Disney Animation carries a lot of weight as a brand when it comes to the age of reboots and remakes no one specifically asked for but everyone enjoys anyway. The studio that got famous on translating fairy tales and legends to the big screen, doesn’t enter the 21st Century for just any reason. Indeed, Ralph Breaks The Internet doesnʼt find its legitimacy with its almost … Lees verder Review: Ralph Breaks The Patriarchy
Zootopia was inspired by Robin Hood and the idea of animals in tiny clothes. Thanks to a incredibly talented team under supervision of Tangled’s Byron Howard, Disney delivers its wildest movie ever. Doubling down on the social themes ignited by Frozen it matches every bu
ddy cop comedy and gritty detective with a story so fast-paced, rich and unpredictable it’s an absolute wonder it ever got made. But more than anything, Zootopia is a Disney movie that’s unapologetically topical.
Lees verder “Zootopia (2016)”
One of the most entertaining movies ever made, Finding Nemo excels in blending witty comedy, human emotions and fast-paced adventures with fish as its unlikely heroes. On every level, on every repeat, the movie continues to be a delightful adventure. Lees verder “Finding Nemo (2003)”
Inside Out has a concept so delightful and brilliant it eclipses any rational, objective approach to the movie experience. Even with its flaws, this is the movie everyone should see.
Lees verder “Inside Out (2015)”
So in order to relax in this busy time I actually used up my spare minutes to edit this video of every Disney Animation Studios film ever. It’s a whole lot worse than that other supercut that’s making waves right now, but I personally can’t get enough of seeing my this. As a Disney fan the theatrical list of the studio is like this holy bible. … Lees verder The Ultimate Supercut of Every Disney Animation Studios Film Ever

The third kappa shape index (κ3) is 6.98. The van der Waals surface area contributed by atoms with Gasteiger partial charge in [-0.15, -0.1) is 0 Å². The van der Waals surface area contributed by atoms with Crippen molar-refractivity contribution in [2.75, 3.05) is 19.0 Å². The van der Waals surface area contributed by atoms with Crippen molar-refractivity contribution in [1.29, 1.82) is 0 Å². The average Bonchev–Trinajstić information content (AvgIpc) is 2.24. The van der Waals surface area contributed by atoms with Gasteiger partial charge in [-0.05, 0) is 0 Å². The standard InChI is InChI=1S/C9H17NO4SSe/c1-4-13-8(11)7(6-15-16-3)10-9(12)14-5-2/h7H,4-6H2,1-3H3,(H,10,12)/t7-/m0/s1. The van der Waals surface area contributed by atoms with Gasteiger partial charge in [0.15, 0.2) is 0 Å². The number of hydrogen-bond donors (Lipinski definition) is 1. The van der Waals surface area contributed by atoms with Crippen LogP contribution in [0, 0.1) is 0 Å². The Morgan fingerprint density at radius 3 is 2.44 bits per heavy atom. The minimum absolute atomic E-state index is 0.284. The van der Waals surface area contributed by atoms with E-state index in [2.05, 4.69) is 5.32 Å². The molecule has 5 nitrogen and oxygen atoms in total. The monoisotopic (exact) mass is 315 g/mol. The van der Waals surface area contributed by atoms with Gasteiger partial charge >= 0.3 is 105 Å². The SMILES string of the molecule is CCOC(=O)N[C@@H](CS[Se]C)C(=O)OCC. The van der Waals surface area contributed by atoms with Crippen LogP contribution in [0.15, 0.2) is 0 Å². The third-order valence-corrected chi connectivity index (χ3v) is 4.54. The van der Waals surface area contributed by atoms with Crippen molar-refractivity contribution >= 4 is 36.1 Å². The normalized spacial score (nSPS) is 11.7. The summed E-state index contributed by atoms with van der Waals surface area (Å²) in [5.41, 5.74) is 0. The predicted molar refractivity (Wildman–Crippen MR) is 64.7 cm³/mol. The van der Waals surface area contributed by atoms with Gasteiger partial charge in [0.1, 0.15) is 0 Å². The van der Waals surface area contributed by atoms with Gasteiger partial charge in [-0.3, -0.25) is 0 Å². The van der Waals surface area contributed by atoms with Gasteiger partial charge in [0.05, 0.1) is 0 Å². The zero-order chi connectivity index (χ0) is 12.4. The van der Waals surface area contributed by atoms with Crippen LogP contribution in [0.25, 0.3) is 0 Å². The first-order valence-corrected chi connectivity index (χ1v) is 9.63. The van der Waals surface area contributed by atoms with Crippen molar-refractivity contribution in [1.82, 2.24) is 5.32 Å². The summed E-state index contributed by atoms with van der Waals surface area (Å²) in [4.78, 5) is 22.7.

Treasure Planet offers the daring concept of combining worlds. It launches Robert Louis Stevenson classic novel into space, forces traditional animation with computer animation and offers up the struggle of being a kid and a man. Not all of these combinations work to the movie’s benefit. Being one of the costliest movies of all time sentences any film to a life of shame, and yet, even for all of its flaws, Treasure Planet is a far better result than its box-office figures. Lees verder “Treasure Planet (2002)”
Lilo & Stitch easily had one of the most memorable marketing strategies of all Disney movies. The character of Stitch clawed its way through classical Disney moments, thereby subverting the outside pressure on the creators to churn out exactly such fair. Despite its obvious task of creating a more modern, Shrek-like protagonist, Lilo & Stitch was produced far away from the corporate restraints that wanted more “boy movies” and more comedy. That shows. No marketing can hide the fact that Lilo & Stitch, is indeed another classic Disney feature. With a heart the size of a young Hawaiian girl, it’s also unique in its kind. Lees verder “Lilo & Stitch (2002)”
Atlantis: The Lost Empire is one of the hidden treasures in the Disney Classics series. Directed by Gary Trousdale and Kirk Wise, the movie certainly is a diversion from their previous masterpieces like Beauty and the Beast. A definite template of the “aimed at boys” strategy of the Animation Studios, Atlantis mainly thrives in its beauty, action and imaginative story. In retrospective, it doesn’t just hold up well, it even outperforms the same story that frameworked the top grossing movie of all time.
Lees verder “Atlantis: The Lost Empire (2001)”
Films don’t often generate the kind of unequivocal, universal appreciation the way The Lion King has. Much more than a simple animated feature the movie defines a generation, through nostalgic songs, gorgeous backdrop and an epic coming of age story. Lees verder “The Lion King (1994)”
Disney’s latest instant classic isn’t an animated one but it’s a technical and fairy tale marvel nonetheless. ‘Maleficent’ has its flaws but its hidden gem and visual appeal eventually do concur all. Lees verder “Maleficent (2014)”